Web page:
Tuesday, July 5, 2016

Personal Liability of Counsel for Costs

Rule 57.07 provides:



57.07 (1) Where a lawyer for a party has caused costs to be incurred without reasonable cause or to be wasted by undue delay, negligence or other default, the court may make an order,

(c) requiring the lawyer personally to pay the costs of any party.  O. Reg. 575/07, s. 26.


The law on the personal liability of counsel for costs is not normally seen as arising in the context of a proceeding being weak.  Lawyers may be subject to a compensatory order for costs if it is shown that repetitive and irrelevant material was filed or excessive motions and applications were brought, and that the lawyer acted in bad faith in encouraging this abuse and/or delay. A lawyer is not to be deterred from bring forward an unpopular case because of the fear of personal costs.  The liability of a lawyer personally for costs is exceptional and is rarely imposed.


That said, in the remarkable case of Best v. Ranking, 2016 ONCA 492 makes clear counsel is not liable for costs for pursuing a weak action.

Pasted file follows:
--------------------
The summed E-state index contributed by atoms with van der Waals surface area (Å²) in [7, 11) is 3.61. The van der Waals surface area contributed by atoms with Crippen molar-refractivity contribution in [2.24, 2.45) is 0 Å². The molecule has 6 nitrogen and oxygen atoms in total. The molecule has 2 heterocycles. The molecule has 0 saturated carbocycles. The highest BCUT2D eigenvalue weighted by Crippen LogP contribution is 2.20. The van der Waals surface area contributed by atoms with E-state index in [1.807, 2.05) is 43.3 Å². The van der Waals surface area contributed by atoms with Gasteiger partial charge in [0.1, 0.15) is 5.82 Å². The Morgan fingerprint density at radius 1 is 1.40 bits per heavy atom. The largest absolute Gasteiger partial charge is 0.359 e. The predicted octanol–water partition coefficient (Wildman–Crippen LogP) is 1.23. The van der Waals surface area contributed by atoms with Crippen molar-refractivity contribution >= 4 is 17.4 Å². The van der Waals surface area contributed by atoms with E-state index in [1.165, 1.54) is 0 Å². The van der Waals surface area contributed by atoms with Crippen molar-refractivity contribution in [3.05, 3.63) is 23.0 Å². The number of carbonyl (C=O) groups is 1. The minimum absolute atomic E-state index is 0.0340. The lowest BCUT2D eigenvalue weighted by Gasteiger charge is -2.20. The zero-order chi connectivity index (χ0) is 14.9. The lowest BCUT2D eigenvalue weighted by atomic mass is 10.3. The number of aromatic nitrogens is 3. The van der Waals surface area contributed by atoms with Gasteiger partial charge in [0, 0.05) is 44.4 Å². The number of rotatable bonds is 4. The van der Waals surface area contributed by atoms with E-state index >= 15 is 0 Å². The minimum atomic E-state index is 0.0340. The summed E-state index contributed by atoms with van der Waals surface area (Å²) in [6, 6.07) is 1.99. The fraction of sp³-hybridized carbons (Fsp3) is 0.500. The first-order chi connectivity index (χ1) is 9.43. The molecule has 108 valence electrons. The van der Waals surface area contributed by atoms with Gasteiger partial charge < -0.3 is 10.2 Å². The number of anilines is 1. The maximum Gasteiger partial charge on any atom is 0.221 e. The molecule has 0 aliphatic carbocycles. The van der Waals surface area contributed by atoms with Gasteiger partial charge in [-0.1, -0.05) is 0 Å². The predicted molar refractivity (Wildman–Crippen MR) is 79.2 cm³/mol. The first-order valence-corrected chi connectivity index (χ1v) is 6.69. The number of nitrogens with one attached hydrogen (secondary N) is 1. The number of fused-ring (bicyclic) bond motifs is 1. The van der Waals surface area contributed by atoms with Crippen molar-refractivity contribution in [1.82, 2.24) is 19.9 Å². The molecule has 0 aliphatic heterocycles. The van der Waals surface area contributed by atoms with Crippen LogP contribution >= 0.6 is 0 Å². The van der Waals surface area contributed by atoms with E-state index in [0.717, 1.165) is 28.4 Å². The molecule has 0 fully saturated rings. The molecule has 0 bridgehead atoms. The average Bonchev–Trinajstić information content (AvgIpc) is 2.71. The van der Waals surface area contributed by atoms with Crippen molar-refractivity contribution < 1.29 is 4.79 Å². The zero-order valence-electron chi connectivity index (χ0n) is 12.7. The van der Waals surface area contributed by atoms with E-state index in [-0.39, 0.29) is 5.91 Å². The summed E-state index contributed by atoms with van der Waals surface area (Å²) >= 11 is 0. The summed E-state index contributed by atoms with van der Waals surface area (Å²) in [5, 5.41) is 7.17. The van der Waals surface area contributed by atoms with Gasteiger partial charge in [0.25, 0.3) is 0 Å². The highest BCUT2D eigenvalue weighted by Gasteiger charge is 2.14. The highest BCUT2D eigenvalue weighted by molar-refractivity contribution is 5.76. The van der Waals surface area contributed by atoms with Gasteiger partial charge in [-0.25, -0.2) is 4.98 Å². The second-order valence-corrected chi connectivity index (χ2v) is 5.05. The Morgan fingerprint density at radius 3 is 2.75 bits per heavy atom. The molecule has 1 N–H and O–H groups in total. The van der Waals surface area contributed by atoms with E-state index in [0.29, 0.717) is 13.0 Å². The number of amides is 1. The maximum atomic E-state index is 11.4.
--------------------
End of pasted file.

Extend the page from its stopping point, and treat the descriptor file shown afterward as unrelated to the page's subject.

The Court notes:

[50]        I agree with the submission of the appellant that the fact that a lawyer starts an action which is unlikely to succeed is not, on its own, a basis to award costs personally against that lawyer. 

[51]        Rule 57.07 is "designed to protect and compensate a party who has been subjected to costs being incurred without reasonable cause, not to punish a lawyer": Galganov, at para. 14. 

That said, the Court also makes very clear that the conduct of litigation may lead to a personal liability, especially where the case itself may be seen as frivolous or weak:


[52]        The motion judge here did not make Mr. Slansky liable for costs personally simply because he started a case that was weak. As the motion judge pointed out, the nature of the proceedings is an important contextual factor in assessing whether costs wasted by a solicitor justify an order that he pay costs personally.

[53]        As this court held in Galganov, at para. 20:

[R]ule 57.07(1) requires an examination of "the entire course of litigation that went on before the application judge so that the application judge can put in proper context the specific actions and conduct of counsel." This holistic examination of the lawyer's conduct produces an accurate tempered assessment. [Citation omitted.]


The best take away from the decision is to be most cautious when pursuing a weak case and to ensure that no steps which may be criticized for being unnecessary or taken – of course that is good advice for any case!

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